American Troops' Treatment of Iraqi Civilians Draws Debate
An article in American magazine The Nation about the treatment of Iraqi civilians is stirring controversy as US troops step up offensive operations against insurgents around Baghdad.
The article, based on interviews with 50 combat veterans, all Americans, about their experiences in Iraq, said that the veterans' testimonies reveal “disturbing” patterns in US military accountability and troop behaviour toward civilians.
The article suggests that the indiscriminate killing of civilians by allied troops is more widespread than the US military reports.
The veterans described raids on innocent homes due to incorrect intelligence, as well as instances of civilians being run over by convoys or riddled with bullets during patrols or at checkpoints. Many veterans said that innocent people are often killed due to simple miscommunications, as well as the fear that a foreign, violent environment can cultivate.
Interviewees also reported that a lack of interpreters and cultural understanding solidified stereotypes and dehumanized Iraqi civilians in the eyes of many troops.
One veteran showed reporters a photo in which an American soldier pretends to eat the spilled brains of a dead Iraqi man. Another veteran said that he encountered hostility from his fellow soldiers for attempting to help an injured Iraqi civilian.
According to a Pentagon report released in May, 47 per cent of US soldiers and 38 per cent of US Marines in Iraq believe that non-combatants should be treated with dignity and respect.
The veterans made it clear that not all troops participated in abuse and indiscriminate killing of civilians and that such acts were often perpetrated by a minority.
The Pentagon report found that 10 per cent of soldiers and Marines had mistreated civilians or damaged property when it was not necessary.
However, some veterans also commented in the article that such instances of abuse became so common that they were not usually reported.
"Some units were so tight on their command and control that every time they fired one bullet, they had to write an investigative report," said Sergeant Patrick Campbell. But Sergent Campbell said that his unit "fired thousands of rounds without ever filing reports”.
According to the interviews, even when reports and investigations do occur, they are often conducted on misrepresented information. Several veterans said that killings during patrols became so frequent that soldiers would plant AK-47s on bodies after the fact in order to justify shootings.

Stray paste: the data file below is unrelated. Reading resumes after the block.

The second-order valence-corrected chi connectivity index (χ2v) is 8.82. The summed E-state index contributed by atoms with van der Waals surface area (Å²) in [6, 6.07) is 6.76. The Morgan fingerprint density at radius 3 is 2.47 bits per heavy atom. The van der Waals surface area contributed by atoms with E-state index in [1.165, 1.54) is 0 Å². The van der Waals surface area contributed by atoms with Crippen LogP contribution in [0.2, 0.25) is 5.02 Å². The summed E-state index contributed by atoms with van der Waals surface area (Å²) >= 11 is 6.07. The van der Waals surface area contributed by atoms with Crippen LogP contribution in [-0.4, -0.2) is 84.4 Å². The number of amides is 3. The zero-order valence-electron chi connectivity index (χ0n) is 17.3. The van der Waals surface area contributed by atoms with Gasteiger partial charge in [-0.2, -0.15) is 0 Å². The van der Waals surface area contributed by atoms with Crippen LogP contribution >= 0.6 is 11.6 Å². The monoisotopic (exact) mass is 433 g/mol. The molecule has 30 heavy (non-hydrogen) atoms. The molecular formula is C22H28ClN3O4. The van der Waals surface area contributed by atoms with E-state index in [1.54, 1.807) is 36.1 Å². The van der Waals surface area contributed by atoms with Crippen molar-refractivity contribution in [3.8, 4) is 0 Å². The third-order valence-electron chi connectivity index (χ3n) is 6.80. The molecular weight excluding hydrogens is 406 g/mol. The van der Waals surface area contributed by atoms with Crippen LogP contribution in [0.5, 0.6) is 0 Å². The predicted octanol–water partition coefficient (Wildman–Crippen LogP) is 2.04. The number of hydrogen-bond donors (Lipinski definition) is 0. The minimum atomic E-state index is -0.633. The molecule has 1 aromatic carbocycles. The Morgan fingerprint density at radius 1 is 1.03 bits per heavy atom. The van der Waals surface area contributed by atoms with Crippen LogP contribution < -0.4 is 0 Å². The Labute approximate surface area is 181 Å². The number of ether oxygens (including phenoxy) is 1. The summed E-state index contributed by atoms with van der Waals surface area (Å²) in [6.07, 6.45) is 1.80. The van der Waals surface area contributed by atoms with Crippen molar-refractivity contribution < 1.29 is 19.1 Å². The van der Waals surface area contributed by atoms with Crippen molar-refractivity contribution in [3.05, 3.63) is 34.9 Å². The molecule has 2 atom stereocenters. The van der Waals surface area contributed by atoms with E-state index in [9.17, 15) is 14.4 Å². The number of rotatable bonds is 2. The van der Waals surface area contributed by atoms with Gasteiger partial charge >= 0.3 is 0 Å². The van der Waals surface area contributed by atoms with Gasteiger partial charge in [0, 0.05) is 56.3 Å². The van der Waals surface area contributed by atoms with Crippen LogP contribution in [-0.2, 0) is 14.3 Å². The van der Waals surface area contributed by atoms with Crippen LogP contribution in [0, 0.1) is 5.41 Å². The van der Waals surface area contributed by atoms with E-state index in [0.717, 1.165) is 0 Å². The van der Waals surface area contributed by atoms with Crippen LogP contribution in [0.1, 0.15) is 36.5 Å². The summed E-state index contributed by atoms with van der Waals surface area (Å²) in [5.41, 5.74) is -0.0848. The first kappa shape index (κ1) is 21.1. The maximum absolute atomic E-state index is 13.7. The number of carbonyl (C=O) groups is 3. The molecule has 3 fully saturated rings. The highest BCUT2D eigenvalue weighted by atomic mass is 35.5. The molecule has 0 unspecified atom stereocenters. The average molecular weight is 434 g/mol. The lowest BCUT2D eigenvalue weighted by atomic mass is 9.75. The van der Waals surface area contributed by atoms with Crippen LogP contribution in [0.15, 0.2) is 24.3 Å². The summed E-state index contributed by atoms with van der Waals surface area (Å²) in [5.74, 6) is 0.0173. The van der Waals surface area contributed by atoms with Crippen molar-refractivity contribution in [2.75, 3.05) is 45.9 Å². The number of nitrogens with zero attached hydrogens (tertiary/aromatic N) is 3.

“Even after a thorough investigation, there's not much that could be done”, said Specialist Garett Reppenhagen, a cavalry scout and sniper with the 263rd Armor Battalion, First Infantry Division, who was deployed to Baquba for a year in February 2004. “It's just the nature of the situation you're in. … It's not individual atrocity. It's the fact that the entire war is an atrocity.”
According to the article, the subjects ranged from private to captain and included 40 soldiers, eight Marines and two sailors. Most served at least one year or longer in Iraq. The veterans interviewed were stationed throughout Iraq, with many in volatile areas such as Baghdad, Tikrit, Mosul, Fallujah and Samarra.
The article, posted on the magazine's website ahead of its 30 July print publication date, has drawn criticism and stirred debate online.
In a letter to The Nation, Paul Rieckhoff, executive director of Iraq and Afghanistan Veterans of America (IAVA), called the article “horribly inaccurate” and accused the reporters, Chris Hedges and Laila Al-Arian, of misrepresenting their purpose and taking veterans' recollections out of context.
IAVA was one of several veteran organisations that the reporters contacted for help in finding veterans to speak on the record about their experiences in Iraq. According to the article, they also relied on referrals from veterans they had already spoken to.
Rieckhoff described the article as “journalism at its worst”, and urged all veterans from Iraq and Afghanistan to exercise extreme caution before working with The Nation.
“Much as the Bush Administration cherry-picked intelligence to make the case for this war, The Nation cherry-picked the stories it reported to support predetermined conclusions”, he wrote. “Your readers, our veterans and the Iraqi people deserve better.”
In a reply to the letter, Hedges and Al-Arian assert that they were clear with cooperating organisations that the focus of the article was Iraqi civilians and that fact-checkers reviewed transcripts and confirmed the context of the interviews with the subjects.
“The article presents the unvarnished testimony of veterans”, said the letter. “The killings and abuse of Iraqi civilians, nearly all veterans said, was perpetrated by a minority. The problem is that the culture of the occupation has allowed this minority to act with impunity and without constraint.”
The article has attracted dozens of web letters to the editor, some congratulating the reporters and the magazine and others condemning them.
But despite the surrounding attention and controversy, or perhaps because of it, the report has received very little coverage in the American media.
Amid rising debate on The Nation's website, US troops launched a new offensive south of Baghdad yesterday, intended to prevent militants and weapons from entering the capital city.
The new sweep is part of a series of coalition operations around Baghdad, fuelled by the surge of 28,000 US troops that arrived recently.
Also yesterday, a triple bombing that included a massive suicide truck blast killed at least 76 in the Iraqi city of Kirkuk, and police warned that the death toll could climb higher.
Ethnic tensions have been building in the oil-rich northern city as a referendum approaches that will decide if Kirkuk will join semi-autonomous Kurdistan.